What help is available for disabled workers
In light of the start of the Paralympic games, by the same token what accessible Apprenticeships are available for disabled workers?
Disabled people are disabled by the lack of understanding of the barriers they can face every day of their lives.
The social model v Medical model?
What disability is often defined by is people’s attitude and unawareness, however, research shows that the social model, where people can determine the adjustments they need, to be given that it sees the person first,
and identifies the barriers, that can make it difficult for disabled workers to access jobs, buildings or services.
Removing the barriers can help disabled people access Apprenticeship and work opportunities.
Statics produced by the government on disabled people accessing apprenticeship shows the challenge facing them in employment.
This is crazy:
“In the last ten years, 2005/06 – 2015/16, the proportion of apprentices classified as disabled has fallen from 11 percent to 9.9 percent.”
The employment rate of disabled people remains below 50 percent, at 47.2 percent as recorded in 2015,
Want to know the best part?:
furthermore, the Government has committed to increasing this significantly by 2020.
Government plans to increase disabled people’s access to apprenticeships and have made some initiatives to tackle this.
Apprenticeship reforms include, a commitment to deliver around 3 million Apprenticeships starts in England by 2020, which will mean a substantial increase in the number of Apprenticeships starts since the last Parliamentary period (May 2010 to April 2015).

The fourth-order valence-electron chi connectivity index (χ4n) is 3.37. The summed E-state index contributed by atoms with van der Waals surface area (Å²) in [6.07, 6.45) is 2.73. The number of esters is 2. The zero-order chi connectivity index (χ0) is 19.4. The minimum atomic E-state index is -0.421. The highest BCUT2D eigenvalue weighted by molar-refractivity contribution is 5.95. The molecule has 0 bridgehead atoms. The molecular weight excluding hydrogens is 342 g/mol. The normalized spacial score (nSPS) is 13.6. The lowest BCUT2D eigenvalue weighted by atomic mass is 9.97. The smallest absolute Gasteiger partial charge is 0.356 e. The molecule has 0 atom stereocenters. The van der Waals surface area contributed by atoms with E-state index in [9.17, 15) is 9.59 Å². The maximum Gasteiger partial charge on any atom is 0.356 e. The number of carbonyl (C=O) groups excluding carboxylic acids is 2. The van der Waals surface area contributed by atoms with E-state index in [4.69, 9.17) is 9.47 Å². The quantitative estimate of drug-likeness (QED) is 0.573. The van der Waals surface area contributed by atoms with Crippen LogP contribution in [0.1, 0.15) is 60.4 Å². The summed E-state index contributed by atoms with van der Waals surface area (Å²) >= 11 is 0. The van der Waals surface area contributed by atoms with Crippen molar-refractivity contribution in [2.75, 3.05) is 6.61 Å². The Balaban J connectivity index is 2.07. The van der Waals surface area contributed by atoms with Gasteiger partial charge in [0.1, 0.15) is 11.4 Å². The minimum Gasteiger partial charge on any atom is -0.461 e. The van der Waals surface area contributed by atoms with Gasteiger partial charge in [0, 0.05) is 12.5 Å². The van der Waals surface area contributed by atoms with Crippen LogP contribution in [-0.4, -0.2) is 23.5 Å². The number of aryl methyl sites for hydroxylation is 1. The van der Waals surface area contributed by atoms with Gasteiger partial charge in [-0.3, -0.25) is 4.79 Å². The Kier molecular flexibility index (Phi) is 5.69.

Apprenticeship targets for public sector organisations to work toward employing an average of at least 2.3% of their workforce as new apprentices over the period 2017-2020.
But here’s the kicker:
An Apprenticeship levy: Apprenticeship-levy will require that all employers are working in the UK, with a pay bill over £3 million each year, to invest in Apprenticeships.
With the introduction of the levy, it is hoped that this will lead to the creation of new Apprenticeships. Concerning the levy an employer will be able to recoup their levy payment if they take on apprentices, this can also be used to fund apprentices aged 16 and over.
See Apprenticeship Levy example:
• Employer of 250 employees, each with a gross salary of £20,000 would pay:
• Pay bill: £250 x £20,000 = £5,000,000
• Levy sum: 0.5% x £5,000,000 = £25,000
• Allowance: £25,000 – £15,000 = £10,000 annual Levy payment.
Role of employers
You may be wondering:
Helping disabled workers. Employers should not fear to access initiatives to support disabled people into work. These initiatives will ensure disabled people can access Apprenticeship opportunities as well.
Access to Work is a grant that can pay for practical support for a disabled person which is beyond ‘reasonable adjustment’ that is required under the Equality Act 2010.
For more information: Disability-confident-campaign
If you are committed to giving disabled people a start in the job market, try to put in place guidance and monitor the outcome of Apprenticeships and other work opportunities for disabled people to ensure that they are getting equal access and increase long-term employment opportunities.
Accessible Apprenticeships for disabled people
Having the disability employment gap and by ensuring Apprenticeships are available, it will help to upskill disabled people. The rate of disabled apprentices hovers around 6.8%.